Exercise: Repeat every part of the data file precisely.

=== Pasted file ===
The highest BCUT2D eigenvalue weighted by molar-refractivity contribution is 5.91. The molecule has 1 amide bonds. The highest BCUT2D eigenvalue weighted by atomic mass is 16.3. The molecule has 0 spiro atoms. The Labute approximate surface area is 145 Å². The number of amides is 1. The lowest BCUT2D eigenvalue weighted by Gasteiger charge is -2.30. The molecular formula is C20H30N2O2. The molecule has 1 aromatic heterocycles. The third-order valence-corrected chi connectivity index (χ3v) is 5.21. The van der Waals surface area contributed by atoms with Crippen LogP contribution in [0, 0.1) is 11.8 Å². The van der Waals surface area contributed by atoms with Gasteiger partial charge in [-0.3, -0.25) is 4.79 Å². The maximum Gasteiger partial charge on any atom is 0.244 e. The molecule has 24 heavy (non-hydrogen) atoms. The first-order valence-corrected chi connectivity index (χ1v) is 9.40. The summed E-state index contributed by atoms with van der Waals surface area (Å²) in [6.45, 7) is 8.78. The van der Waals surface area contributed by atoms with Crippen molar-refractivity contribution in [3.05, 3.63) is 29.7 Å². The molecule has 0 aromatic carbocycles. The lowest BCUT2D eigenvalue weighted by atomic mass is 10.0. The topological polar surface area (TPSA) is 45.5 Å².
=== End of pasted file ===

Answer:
The highest BCUT2D eigenvalue weighted by molar-refractivity contribution is 5.91. The molecule has 1 amide bonds. The highest BCUT2D eigenvalue weighted by atomic mass is 16.3. The molecule has 0 spiro atoms. The Labute approximate surface area is 145 Å². The number of amides is 1. The lowest BCUT2D eigenvalue weighted by Gasteiger charge is -2.30. The molecular formula is C20H30N2O2. The molecule has 1 aromatic heterocycles. The third-order valence-corrected chi connectivity index (χ3v) is 5.21. The van der Waals surface area contributed by atoms with Crippen LogP contribution in [0, 0.1) is 11.8 Å². The van der Waals surface area contributed by atoms with Gasteiger partial charge in [-0.3, -0.25) is 4.79 Å². The maximum Gasteiger partial charge on any atom is 0.244 e. The molecule has 24 heavy (non-hydrogen) atoms. The first-order valence-corrected chi connectivity index (χ1v) is 9.40. The summed E-state index contributed by atoms with van der Waals surface area (Å²) in [6.45, 7) is 8.78. The van der Waals surface area contributed by atoms with Crippen molar-refractivity contribution in [3.05, 3.63) is 29.7 Å². The molecule has 0 aromatic carbocycles. The lowest BCUT2D eigenvalue weighted by atomic mass is 10.0. The topological polar surface area (TPSA) is 45.5 Å².